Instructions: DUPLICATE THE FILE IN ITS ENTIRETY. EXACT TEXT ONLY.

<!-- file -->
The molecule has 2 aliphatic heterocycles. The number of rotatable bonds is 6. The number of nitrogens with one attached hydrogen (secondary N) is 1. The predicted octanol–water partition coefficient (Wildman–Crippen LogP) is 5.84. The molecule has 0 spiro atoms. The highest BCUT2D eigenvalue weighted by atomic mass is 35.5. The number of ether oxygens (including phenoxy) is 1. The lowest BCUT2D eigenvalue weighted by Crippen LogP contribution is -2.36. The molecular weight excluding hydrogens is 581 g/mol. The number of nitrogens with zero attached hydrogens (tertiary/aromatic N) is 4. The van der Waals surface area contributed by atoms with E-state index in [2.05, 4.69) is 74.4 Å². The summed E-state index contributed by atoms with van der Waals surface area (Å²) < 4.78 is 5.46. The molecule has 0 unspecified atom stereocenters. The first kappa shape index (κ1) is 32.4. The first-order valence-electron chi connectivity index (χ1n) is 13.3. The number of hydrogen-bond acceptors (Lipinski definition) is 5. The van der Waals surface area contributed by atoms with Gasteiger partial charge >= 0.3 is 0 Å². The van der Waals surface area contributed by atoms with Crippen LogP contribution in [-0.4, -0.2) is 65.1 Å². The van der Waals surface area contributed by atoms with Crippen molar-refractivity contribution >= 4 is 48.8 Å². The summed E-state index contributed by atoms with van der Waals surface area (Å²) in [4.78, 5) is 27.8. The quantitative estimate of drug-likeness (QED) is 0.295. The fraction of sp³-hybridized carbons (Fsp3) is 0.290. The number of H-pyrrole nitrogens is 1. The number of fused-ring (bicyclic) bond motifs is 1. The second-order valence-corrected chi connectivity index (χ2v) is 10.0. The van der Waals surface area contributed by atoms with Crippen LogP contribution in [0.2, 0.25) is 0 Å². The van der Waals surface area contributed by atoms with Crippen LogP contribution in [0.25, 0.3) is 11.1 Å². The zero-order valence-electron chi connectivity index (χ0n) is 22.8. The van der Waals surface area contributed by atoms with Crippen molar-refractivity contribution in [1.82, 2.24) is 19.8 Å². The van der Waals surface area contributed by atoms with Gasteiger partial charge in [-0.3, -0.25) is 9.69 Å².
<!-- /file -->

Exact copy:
The molecule has 2 aliphatic heterocycles. The number of rotatable bonds is 6. The number of nitrogens with one attached hydrogen (secondary N) is 1. The predicted octanol–water partition coefficient (Wildman–Crippen LogP) is 5.84. The molecule has 0 spiro atoms. The highest BCUT2D eigenvalue weighted by atomic mass is 35.5. The number of ether oxygens (including phenoxy) is 1. The lowest BCUT2D eigenvalue weighted by Crippen LogP contribution is -2.36. The molecular weight excluding hydrogens is 581 g/mol. The number of nitrogens with zero attached hydrogens (tertiary/aromatic N) is 4. The van der Waals surface area contributed by atoms with E-state index in [2.05, 4.69) is 74.4 Å². The summed E-state index contributed by atoms with van der Waals surface area (Å²) < 4.78 is 5.46. The molecule has 0 unspecified atom stereocenters. The first kappa shape index (κ1) is 32.4. The first-order valence-electron chi connectivity index (χ1n) is 13.3. The number of hydrogen-bond acceptors (Lipinski definition) is 5. The van der Waals surface area contributed by atoms with Gasteiger partial charge >= 0.3 is 0 Å². The van der Waals surface area contributed by atoms with Crippen LogP contribution in [-0.4, -0.2) is 65.1 Å². The van der Waals surface area contributed by atoms with Crippen molar-refractivity contribution >= 4 is 48.8 Å². The summed E-state index contributed by atoms with van der Waals surface area (Å²) in [4.78, 5) is 27.8. The quantitative estimate of drug-likeness (QED) is 0.295. The fraction of sp³-hybridized carbons (Fsp3) is 0.290. The number of H-pyrrole nitrogens is 1. The number of fused-ring (bicyclic) bond motifs is 1. The second-order valence-corrected chi connectivity index (χ2v) is 10.0. The van der Waals surface area contributed by atoms with Crippen LogP contribution in [0.2, 0.25) is 0 Å². The van der Waals surface area contributed by atoms with Crippen LogP contribution in [0.25, 0.3) is 11.1 Å². The zero-order valence-electron chi connectivity index (χ0n) is 22.8. The van der Waals surface area contributed by atoms with Crippen molar-refractivity contribution in [1.82, 2.24) is 19.8 Å². The van der Waals surface area contributed by atoms with Gasteiger partial charge in [-0.3, -0.25) is 9.69 Å².